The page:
Google Ads is a paid platform for serving up ads primarily on search result pages but also on other sites and videos. This can give you exposure to the plethora of users that search Google every day. Google makes it very simple to create ads by using keywords to define who you want to show your ads to. The hope is that you’ll get tons of new business when you start running these ads, but that is not always the case. In fact, unless you have some experience in setting this up, it’s likely that Google will be the only one getting the new revenue… yours.

If you are not familiar with the way these search ads work, let’s take a moment to cover the basics. You pick the keywords that you want your ads to show for. You write the ad text. You set the budget of how much you’ll spend each day. You set the geography and some other details of when and where you want your ad to show. Google will show your ads when related keywords are searched. When your ad is clicked, the user goes to your site and you pay Google. How much a click costs depends on how many other companies want to be shown for those same keywords. The more competition, the more it costs. Now we could write a blog post of each of those steps, but that’s the basics of how it all works.

This is all fine and good on the surface, but when you peel back the onion one layer you see that much of the traffic to your website is not looking for what you are selling. Let me explain why, and then we’ll get into a solution. The keywords you type in Google when you set up a campaign will show your ad to anyone searching for those words OR any closely related words. Google does this to make sure they capture all the possible related traffic. This means when you select the keywords plumbing company that your ads will show for someone searching plumbing company near me, plumbing company jobs, plumbing company supplies, even drain cleaning service, free plumber service coupons or worst plumbing company could qualify as a close variant. Ouch. Obviously paying for clicks on these search phrases would NOT be recommended.

4 Steps to Good Traffic

All is not lost though. There’s a solid 4 step process to putting together a campaign that is both targeted to good traffic, and also competing on less general (more specific) terms whose clicks are generally less expensive.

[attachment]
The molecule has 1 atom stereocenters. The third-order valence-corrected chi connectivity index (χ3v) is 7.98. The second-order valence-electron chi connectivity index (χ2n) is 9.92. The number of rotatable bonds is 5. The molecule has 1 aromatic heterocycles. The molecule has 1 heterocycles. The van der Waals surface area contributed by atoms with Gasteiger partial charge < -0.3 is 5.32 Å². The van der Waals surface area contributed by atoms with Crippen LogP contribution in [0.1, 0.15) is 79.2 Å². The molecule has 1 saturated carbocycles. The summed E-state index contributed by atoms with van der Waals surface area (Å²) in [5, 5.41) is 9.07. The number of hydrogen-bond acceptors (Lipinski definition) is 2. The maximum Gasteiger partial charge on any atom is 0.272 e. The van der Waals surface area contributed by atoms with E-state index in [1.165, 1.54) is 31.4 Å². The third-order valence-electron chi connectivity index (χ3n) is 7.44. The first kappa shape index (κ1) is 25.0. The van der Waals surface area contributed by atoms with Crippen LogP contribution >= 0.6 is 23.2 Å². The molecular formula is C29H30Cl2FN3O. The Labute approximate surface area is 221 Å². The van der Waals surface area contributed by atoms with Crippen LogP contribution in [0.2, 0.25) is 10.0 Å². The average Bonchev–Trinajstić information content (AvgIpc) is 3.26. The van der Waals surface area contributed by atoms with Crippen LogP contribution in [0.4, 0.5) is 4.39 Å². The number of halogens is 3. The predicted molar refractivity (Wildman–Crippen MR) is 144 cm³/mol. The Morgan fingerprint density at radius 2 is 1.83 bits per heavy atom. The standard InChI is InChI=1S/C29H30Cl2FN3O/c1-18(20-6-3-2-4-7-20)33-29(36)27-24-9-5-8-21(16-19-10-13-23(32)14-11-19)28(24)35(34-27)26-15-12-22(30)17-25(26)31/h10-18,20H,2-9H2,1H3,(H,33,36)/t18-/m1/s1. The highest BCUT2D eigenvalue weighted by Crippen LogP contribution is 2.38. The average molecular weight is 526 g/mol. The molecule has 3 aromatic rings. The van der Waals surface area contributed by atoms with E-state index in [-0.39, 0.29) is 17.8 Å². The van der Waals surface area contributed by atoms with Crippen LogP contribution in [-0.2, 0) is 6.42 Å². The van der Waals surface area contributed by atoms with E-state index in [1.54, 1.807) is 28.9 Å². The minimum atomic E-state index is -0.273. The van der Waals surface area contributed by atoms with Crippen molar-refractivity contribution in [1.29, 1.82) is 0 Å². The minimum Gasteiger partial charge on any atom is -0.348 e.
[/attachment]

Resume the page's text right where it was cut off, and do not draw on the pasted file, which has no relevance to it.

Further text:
Step 1 – Group your keywords

This is good practice for aligning the right message with the right terms. When someone is searching for hairdresser for women, you’d likely want them to see different key points than hairstylist for men, even though your business may service both. Ideally, the page the ad directs them too is also unique content, but that can come later. Theoretically, good messaging will help to deter users who are looking for something else from clicking on your ad. However, in our experience, we believe that very few users actually read the ads. Which leads us to the next point. 

Step 2- Use Broad Modifiers

This is a tricky part but makes the biggest difference. As we saw above, broad match keywords will trigger your ad for too wide a range of terms. A Broad Modifier is a way to tell Google to require that every word in this phrase must be present. You simply add a + sign before each word that needs to be required. For instance +women’s + hats  + scarves will show ads for women’s hats and scarves but not women’s clothing, which would have shown as a broad search term. You can be even more specific requiring certain phrases or even an exact match (which isn’t really exact, but close). Google has more information on this here.

Step 3 – Monitor Actual Search Terms

Google ads will show you the exact terms that people typed in that triggered your ads and then clicked on them. This is the best way to determine how clean your campaign is setup. When you look at this list, you should see queries that you think are reasonable for what you are selling. If you don’t, you’ll need to go back and clean up either your keywords or add something called negative keywords to help clean up the traffic you are paying for.

Step 4 – Negative Keywords

So if you like most of the traffic coming through from your broad modified keywords, but still a few a leaking past that you don’t like, you can add negative keywords which tell Google, if this word is present, DON’T show this ad. It’s a powerful concept when paired with narrow keyword set. Say for instance the terms all looked good,  personal injury attorney, lawyer for injury, on the job injury lawsuit, but every now and then you also had clicks to your site from terms like personal injury lawyer jobs, or personal injury law career. This is a perfect place to add negative keywords for job,  jobs and career, careers. In no cases would you want to show ads for those searches so you can keep your other settings as is and just cut out the job seekers.

When you do this well, you should see that while the overall amount of clicks you are getting may have dropped, the conversions for the people you are paying for should go up because they are exactly what you are looking for. The other thing you might see is that your cost per click has dropped because the very broad, highly competitive terms that everyone is bidding for are no longer on your radar. The searches you are paying for are more specific and likely less competitive. The real goal regardless of traffic or cost per click is to get your cost-per-conversion down. This factors in all the fall off in the process and lets you see, on average, how much you are paying before one person completes a desired action, like filling out a form.

Keep these tips in mind as you are managing your campaign. This is not a promise of success for the campaign, there are so many factors to deal with. It is however, a way to make sure that in the process, you don’t lose your shirt!